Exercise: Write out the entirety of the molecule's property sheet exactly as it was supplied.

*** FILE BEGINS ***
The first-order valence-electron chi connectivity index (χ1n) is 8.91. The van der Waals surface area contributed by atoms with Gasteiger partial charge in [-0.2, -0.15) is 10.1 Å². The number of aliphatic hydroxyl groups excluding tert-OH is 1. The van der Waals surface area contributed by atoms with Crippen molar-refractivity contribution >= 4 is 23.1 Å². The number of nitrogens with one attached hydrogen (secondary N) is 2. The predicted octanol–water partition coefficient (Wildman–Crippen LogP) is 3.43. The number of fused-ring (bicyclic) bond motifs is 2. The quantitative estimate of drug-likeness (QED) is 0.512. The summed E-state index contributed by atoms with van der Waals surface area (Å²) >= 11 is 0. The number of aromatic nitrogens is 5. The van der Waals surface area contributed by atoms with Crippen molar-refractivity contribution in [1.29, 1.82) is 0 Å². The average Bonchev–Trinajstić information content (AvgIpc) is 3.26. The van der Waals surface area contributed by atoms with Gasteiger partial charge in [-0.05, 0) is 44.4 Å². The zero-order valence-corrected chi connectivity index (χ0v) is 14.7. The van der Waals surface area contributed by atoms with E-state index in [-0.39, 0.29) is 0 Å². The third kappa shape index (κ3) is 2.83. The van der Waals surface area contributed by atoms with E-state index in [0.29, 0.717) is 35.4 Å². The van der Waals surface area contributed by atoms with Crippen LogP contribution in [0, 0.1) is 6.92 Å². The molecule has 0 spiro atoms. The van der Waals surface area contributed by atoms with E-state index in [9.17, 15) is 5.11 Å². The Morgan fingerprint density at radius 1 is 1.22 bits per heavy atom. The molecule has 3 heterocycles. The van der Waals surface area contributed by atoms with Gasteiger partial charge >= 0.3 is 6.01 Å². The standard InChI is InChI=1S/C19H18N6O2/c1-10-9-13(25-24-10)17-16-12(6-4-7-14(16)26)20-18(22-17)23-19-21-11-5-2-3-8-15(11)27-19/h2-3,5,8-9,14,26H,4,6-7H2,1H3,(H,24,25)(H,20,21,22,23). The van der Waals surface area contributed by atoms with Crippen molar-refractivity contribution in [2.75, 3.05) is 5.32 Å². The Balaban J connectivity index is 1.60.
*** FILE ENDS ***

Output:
The first-order valence-electron chi connectivity index (χ1n) is 8.91. The van der Waals surface area contributed by atoms with Gasteiger partial charge in [-0.2, -0.15) is 10.1 Å². The number of aliphatic hydroxyl groups excluding tert-OH is 1. The van der Waals surface area contributed by atoms with Crippen molar-refractivity contribution >= 4 is 23.1 Å². The number of nitrogens with one attached hydrogen (secondary N) is 2. The predicted octanol–water partition coefficient (Wildman–Crippen LogP) is 3.43. The number of fused-ring (bicyclic) bond motifs is 2. The quantitative estimate of drug-likeness (QED) is 0.512. The summed E-state index contributed by atoms with van der Waals surface area (Å²) >= 11 is 0. The number of aromatic nitrogens is 5. The van der Waals surface area contributed by atoms with Crippen molar-refractivity contribution in [1.29, 1.82) is 0 Å². The average Bonchev–Trinajstić information content (AvgIpc) is 3.26. The van der Waals surface area contributed by atoms with Gasteiger partial charge in [-0.05, 0) is 44.4 Å². The zero-order valence-corrected chi connectivity index (χ0v) is 14.7. The van der Waals surface area contributed by atoms with E-state index in [-0.39, 0.29) is 0 Å². The third kappa shape index (κ3) is 2.83. The van der Waals surface area contributed by atoms with E-state index in [0.29, 0.717) is 35.4 Å². The van der Waals surface area contributed by atoms with Crippen LogP contribution in [0, 0.1) is 6.92 Å². The molecule has 0 spiro atoms. The van der Waals surface area contributed by atoms with E-state index in [9.17, 15) is 5.11 Å². The Morgan fingerprint density at radius 1 is 1.22 bits per heavy atom. The molecule has 3 heterocycles. The van der Waals surface area contributed by atoms with Gasteiger partial charge >= 0.3 is 6.01 Å². The standard InChI is InChI=1S/C19H18N6O2/c1-10-9-13(25-24-10)17-16-12(6-4-7-14(16)26)20-18(22-17)23-19-21-11-5-2-3-8-15(11)27-19/h2-3,5,8-9,14,26H,4,6-7H2,1H3,(H,24,25)(H,20,21,22,23). The van der Waals surface area contributed by atoms with Crippen molar-refractivity contribution in [2.75, 3.05) is 5.32 Å². The Balaban J connectivity index is 1.60.